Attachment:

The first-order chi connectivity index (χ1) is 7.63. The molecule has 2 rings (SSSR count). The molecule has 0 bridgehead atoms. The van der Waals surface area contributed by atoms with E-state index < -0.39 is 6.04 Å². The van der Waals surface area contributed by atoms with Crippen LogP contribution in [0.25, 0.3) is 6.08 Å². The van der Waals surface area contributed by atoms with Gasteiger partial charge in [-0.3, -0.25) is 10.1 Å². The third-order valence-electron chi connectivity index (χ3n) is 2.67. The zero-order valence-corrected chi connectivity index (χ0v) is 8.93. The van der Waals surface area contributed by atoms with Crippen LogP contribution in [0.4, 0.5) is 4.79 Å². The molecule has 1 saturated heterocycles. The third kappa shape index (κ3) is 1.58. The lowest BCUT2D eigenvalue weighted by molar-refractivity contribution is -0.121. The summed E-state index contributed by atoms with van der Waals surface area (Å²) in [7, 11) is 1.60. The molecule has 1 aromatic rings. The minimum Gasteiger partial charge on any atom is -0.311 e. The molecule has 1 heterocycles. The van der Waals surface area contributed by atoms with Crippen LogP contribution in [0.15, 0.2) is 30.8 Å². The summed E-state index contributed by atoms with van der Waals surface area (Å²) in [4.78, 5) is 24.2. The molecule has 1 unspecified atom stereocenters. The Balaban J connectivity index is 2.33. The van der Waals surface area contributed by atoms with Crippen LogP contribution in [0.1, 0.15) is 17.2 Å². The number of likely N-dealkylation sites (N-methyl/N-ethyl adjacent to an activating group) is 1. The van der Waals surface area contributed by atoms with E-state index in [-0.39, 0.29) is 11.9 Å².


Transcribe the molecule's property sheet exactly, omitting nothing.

The first-order chi connectivity index (χ1) is 7.63. The molecule has 2 rings (SSSR count). The molecule has 0 bridgehead atoms. The van der Waals surface area contributed by atoms with E-state index < -0.39 is 6.04 Å². The van der Waals surface area contributed by atoms with Crippen LogP contribution in [0.25, 0.3) is 6.08 Å². The van der Waals surface area contributed by atoms with Gasteiger partial charge in [-0.3, -0.25) is 10.1 Å². The third-order valence-electron chi connectivity index (χ3n) is 2.67. The zero-order valence-corrected chi connectivity index (χ0v) is 8.93. The van der Waals surface area contributed by atoms with Crippen LogP contribution in [0.4, 0.5) is 4.79 Å². The molecule has 1 saturated heterocycles. The third kappa shape index (κ3) is 1.58. The lowest BCUT2D eigenvalue weighted by molar-refractivity contribution is -0.121. The summed E-state index contributed by atoms with van der Waals surface area (Å²) in [7, 11) is 1.60. The molecule has 1 aromatic rings. The minimum Gasteiger partial charge on any atom is -0.311 e. The molecule has 1 heterocycles. The van der Waals surface area contributed by atoms with Crippen LogP contribution in [0.15, 0.2) is 30.8 Å². The summed E-state index contributed by atoms with van der Waals surface area (Å²) in [4.78, 5) is 24.2. The molecule has 1 unspecified atom stereocenters. The Balaban J connectivity index is 2.33. The van der Waals surface area contributed by atoms with Crippen LogP contribution in [0.1, 0.15) is 17.2 Å². The number of likely N-dealkylation sites (N-methyl/N-ethyl adjacent to an activating group) is 1. The van der Waals surface area contributed by atoms with E-state index in [-0.39, 0.29) is 11.9 Å².